Source: Published in Toward the United Front: Proceedings of the Fourth Congress of the Communist International, 1922 (https://www.haymarketbooks.org/books/897-to-the-masses), pp. 1025-1029.
Translation: Translations by John Riddell
HTML Markup: David Walters & Andy Blunden for the Marxists Internet Archive, 2018
Copyright: John Riddell, 2017. Republished here with permission.
1. In accord with the decisions of the Third Congress of the Communist International, the Second World Congress of the Communist Youth International [CYI] resolved to subordinate the Communist youth organisations politically to the Communist parties. The congress also resolved to transform them from narrow, inward-looking, and purely political vanguard organisations to broad mass organisations of worker youth aiming to represent the interests of worker youth in all arenas, in the framework of working-class activity and under the political leadership of the Communist Party.
However, the Communist youth organisations were still to remain political in character, with their activity based on participation in political struggle. It was recognised that the most important and direct means of arousing and winning the broad masses of worker youth was the struggle for their immediate economic demands and against bourgeois militarism. The call was raised for a transformation of youth leagues’ organisational forms of work and activity in a manner consistent with these new tasks. In particular, the need was recognised to introduce systematic Communist educational work both within the organisation and as mass education of those outside our ranks.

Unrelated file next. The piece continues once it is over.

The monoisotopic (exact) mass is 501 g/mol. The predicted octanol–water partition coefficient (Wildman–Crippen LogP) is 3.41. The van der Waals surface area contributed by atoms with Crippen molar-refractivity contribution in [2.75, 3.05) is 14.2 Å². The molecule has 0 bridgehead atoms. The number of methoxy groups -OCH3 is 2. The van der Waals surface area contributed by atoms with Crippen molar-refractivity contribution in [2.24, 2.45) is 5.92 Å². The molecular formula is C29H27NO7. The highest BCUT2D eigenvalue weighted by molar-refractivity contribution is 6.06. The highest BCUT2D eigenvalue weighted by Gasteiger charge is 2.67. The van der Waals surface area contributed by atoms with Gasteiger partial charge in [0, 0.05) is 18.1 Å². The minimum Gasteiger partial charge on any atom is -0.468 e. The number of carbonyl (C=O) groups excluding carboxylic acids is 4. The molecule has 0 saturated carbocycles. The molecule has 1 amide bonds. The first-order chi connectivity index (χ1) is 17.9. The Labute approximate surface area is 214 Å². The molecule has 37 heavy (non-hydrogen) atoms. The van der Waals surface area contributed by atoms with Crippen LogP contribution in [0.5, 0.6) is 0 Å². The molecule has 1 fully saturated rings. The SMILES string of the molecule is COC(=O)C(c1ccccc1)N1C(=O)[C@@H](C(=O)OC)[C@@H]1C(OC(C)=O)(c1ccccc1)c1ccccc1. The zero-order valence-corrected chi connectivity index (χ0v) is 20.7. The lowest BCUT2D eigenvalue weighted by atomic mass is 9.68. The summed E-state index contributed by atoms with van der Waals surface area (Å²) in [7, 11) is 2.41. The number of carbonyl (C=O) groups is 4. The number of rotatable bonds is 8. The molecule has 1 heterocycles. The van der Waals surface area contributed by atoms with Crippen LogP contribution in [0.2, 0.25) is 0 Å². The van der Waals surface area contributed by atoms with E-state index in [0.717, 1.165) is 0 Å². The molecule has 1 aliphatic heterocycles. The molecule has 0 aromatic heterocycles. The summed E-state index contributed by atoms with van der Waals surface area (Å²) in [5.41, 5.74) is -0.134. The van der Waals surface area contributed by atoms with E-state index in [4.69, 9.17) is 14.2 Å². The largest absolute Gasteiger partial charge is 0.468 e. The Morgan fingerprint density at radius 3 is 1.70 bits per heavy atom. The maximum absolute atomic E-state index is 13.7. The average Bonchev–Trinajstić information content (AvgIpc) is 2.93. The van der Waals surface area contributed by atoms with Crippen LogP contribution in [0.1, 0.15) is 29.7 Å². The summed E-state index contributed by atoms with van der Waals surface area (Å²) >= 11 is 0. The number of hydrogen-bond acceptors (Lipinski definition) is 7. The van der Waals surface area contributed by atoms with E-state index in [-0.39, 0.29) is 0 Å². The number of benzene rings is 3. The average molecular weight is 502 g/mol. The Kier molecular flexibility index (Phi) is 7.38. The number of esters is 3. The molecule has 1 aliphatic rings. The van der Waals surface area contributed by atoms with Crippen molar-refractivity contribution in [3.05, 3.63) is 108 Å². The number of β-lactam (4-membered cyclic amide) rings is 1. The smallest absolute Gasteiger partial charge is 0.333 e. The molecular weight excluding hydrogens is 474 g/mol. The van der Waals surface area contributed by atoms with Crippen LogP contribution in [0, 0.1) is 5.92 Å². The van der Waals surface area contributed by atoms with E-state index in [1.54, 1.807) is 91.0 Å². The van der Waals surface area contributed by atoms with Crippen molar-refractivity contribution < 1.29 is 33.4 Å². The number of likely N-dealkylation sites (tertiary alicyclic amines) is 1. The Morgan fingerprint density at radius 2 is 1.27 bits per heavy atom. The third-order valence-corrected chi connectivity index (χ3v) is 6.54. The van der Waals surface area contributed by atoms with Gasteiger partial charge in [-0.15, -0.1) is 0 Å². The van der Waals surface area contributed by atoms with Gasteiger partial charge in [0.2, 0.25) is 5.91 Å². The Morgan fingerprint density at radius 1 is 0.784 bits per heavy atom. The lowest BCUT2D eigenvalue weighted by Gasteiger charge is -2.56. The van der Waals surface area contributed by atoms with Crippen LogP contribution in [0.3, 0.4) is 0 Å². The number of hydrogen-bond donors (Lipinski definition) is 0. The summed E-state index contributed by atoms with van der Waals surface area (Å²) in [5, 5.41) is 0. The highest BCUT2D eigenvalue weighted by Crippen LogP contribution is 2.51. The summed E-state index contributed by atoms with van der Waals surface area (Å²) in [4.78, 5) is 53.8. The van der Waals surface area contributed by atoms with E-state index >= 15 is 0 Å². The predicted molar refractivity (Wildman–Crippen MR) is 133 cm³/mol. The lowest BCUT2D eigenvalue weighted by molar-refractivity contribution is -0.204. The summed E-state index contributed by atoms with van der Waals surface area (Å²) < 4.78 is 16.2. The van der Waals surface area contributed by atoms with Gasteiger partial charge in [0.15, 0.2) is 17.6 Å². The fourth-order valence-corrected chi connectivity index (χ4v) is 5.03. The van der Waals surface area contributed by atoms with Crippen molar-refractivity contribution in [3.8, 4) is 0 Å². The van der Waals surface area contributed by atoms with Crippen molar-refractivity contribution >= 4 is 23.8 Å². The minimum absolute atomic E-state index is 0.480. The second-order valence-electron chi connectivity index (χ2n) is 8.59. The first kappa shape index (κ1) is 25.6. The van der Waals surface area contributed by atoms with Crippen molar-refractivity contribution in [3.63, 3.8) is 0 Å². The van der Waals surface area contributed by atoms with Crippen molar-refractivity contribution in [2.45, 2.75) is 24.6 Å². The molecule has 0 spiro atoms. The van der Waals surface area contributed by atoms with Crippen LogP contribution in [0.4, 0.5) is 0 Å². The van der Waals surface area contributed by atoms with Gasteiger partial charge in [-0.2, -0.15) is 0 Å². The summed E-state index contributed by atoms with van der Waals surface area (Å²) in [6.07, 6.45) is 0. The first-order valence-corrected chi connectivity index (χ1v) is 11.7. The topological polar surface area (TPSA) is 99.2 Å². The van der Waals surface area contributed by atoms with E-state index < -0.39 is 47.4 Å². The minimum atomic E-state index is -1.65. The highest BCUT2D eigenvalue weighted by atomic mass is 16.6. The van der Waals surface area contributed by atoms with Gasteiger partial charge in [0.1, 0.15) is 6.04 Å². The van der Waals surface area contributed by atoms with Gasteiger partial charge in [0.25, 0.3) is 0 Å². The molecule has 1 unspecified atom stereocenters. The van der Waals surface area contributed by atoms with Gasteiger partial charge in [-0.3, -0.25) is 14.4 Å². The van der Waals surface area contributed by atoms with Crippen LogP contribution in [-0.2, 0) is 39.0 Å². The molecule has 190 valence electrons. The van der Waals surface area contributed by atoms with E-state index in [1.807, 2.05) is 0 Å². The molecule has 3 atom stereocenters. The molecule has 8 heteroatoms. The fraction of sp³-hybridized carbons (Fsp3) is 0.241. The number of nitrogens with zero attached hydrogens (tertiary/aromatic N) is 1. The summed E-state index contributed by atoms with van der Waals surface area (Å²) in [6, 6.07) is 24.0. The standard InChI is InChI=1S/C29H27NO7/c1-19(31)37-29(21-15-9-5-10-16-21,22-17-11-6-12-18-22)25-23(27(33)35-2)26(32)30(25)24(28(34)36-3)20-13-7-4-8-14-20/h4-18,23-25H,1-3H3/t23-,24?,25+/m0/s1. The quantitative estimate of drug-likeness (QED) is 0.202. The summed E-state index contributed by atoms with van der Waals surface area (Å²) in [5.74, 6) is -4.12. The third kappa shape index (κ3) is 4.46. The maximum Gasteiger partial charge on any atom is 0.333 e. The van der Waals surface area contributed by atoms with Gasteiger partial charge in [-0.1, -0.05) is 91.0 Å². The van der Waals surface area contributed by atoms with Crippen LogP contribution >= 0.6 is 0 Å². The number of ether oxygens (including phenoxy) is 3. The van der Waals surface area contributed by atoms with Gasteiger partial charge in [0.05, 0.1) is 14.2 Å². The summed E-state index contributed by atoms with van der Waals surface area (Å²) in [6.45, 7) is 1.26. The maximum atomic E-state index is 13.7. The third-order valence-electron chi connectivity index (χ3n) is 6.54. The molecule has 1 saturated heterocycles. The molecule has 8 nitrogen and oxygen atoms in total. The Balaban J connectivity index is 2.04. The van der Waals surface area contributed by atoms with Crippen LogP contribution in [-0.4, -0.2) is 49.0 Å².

The implementation of the Second World Congress decisions, which could be achieved only through long and tenacious work, ran into difficulties, such as the novelty of the proposed tasks for most of the leagues. In addition, the economic crisis (poverty, unemployment) worked negatively on numerical strength. The onslaught of reaction drove many leagues underground, reducing their size. The temporary ebbing of the revolutionary tide and the weakening of revolutionary moods among the working class as a whole have had an adverse effect on the worker youth as well, and their mood has shifted toward less interest in politics. At the same time, the bourgeoisie and the Social Democrats have strengthened their efforts to influence working youth and to organise them.
Since the Second World Congress, the Communist youth organisations have carried through on subordinating themselves to the Communist parties. Nonetheless, the mutual relationship between party and youth, in general, does not yet represent a full implementation of the world congress decisions. In particular, the necessary support of the party for the work of the youth league has often been insufficient. The CYI has succeeded during the last fifteen months in carrying out important practical steps to transform the organisation in line with the Second World Congress decisions, thus creating some of the preconditions for its transformation into a mass organisation. In a number of countries, the Communist youth organisations have also initiated propaganda for the economic and political demands of worker youth, a course that will lead them, as they pursue it, to influence broad masses. They have already organised and carried out a number of campaigns and even specific militant actions.
The Communist youth organisations have not yet been able to achieve their transformation to mass organisations, with regard either to their numbers, their contact with the masses, or their ongoing influence and leadership. These stand as important tasks for the future.